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The Communication Logistics Industry
Best Practice Series

Global best practice blueprints for the future

As we move from an item-driven into a data-driven environment, from analogue to digital communications, businesses in the communication logistics industry are being forced to adapt their business models to reflect changing customer demands and expectations, and create national, regional and global ecosystems.

Our industry best practice series highlights how successful organizations are overcoming and capitalizing on these major disruptive changes.


Disruptive changes

Physical mail volumes

  • are dropping significantly, ecommerce platforms are competing with postal services for the role of digital mediator, and business and consumers expect a level of service that can only be provided through integrated communication and logistics networks.

Addresses

  • no longer simply identify physical locations – they are becoming electronic identifiers, locating and verifying the identity of individuals in time and space, via mobile devices, bridging the gap between digital and physical world, on a national and international basis.

Governments

  • are introducing digital methods of communicating with their citizens and passing legislation giving digital communications the legal status of its former, physical equivalent.

Cooperative

  • organizations are springing up to protect the interests of individual consumers who increasingly understand that their personal data is private, deserving of protection, and represents monetary value to business. Individualism and mobility are fostering self-determination and collaboration.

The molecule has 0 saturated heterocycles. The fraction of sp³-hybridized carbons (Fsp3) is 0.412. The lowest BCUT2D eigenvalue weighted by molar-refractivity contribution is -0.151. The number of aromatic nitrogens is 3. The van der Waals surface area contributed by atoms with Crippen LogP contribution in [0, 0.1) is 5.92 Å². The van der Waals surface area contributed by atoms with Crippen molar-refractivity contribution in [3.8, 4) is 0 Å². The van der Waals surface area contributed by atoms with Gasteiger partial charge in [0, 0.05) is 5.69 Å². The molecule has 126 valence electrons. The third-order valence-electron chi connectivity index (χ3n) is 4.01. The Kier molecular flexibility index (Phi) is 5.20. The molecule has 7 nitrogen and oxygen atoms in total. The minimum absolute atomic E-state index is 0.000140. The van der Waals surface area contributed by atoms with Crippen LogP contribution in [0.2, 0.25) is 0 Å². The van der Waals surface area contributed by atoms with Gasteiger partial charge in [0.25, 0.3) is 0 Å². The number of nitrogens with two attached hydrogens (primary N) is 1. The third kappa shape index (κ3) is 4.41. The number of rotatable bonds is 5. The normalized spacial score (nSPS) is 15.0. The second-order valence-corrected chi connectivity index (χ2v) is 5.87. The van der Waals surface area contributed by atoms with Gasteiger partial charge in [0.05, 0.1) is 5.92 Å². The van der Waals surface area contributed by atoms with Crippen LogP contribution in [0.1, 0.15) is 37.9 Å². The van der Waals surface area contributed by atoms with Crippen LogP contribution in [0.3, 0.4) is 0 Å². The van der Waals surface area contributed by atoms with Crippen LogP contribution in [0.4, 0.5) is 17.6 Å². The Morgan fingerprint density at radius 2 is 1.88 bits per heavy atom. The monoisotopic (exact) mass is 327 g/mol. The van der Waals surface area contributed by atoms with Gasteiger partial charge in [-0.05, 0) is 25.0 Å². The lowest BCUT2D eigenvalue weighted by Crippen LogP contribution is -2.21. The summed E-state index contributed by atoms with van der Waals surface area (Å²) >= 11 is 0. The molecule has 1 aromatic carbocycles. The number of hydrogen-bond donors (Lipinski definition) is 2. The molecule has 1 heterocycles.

Ecommerce

  • platforms have understood that their greatest asset is customer data, which they retain and use to identify their own customers’ preferences, fine tuning their own offerings accordingly to promote their own business ecosystem.

The last mile delivery

  • of goods is becoming an exchangeable commodity rather than a core business competence, and is further threatened by alternative delivery locations, such as drop-off and pick-up stations, encouraging the end consumer to determine where, when and how their goods should be delivered.

Document delivery

  • (transactional mail, consequential communication) is moving from analogue, to hybrid, to secured electronic delivery, based on legal frameworks ensuring that the digital document presentation, its integrity and authenticity, proof of delivery and receipt are guaranteed. The corresponding technical standardization, at national, regional and global level, is being pushed by governments, mandated by the European Commission or developed by the Universal Postal Union in close cooperation with the ITU, ISO, CEN, ETSI.

Direct & dialog marketing

  • is facing an omni-channel environment, driven by increasingly self-determined consumers who expect their profiles and preferences to be known and respected. Analogue direct marketing (un-, semi- und unaddressed mailings; flyers, magazines, free of charge advertising and newspapers) still have the highest return of marketing invested rates by far. Accordingly, the convergence of analogue, digital and mobile channels and identifying customers requires new skills and ecosystems. The role of a communication logistics mediator, consolidating sender and receiver side, is one of the most interesting business challenges.

Data protection

  • has its own dimension when it comes to communication logistics. Not only are fundamental human rights such as the privacy and integrity of mail communication enshrined in global conventions and national legislation, but sector-specific, postal data protection legislation has also been extended into the field of digital postal communication.


Examples of global best practice

Our industry best practice series seeks to highlight examples of how successful physical and digital businesses and postal services around the world are responding and adapting to this changing environment:


Case One: Post Danmark

How the Danish postal service provider has established a next generation network.

Case Two: Macao Post

Macao Post's SEPBox: registered digital mail enjoys the legal status of registered physical mail, and electronic direct marketing substitutes direct mail.

Case Three: Japan Post

Japan Post has achieved a successful turnaround by stabilizing failing mail volumes and introducing new products and services to support ecommerce growth.




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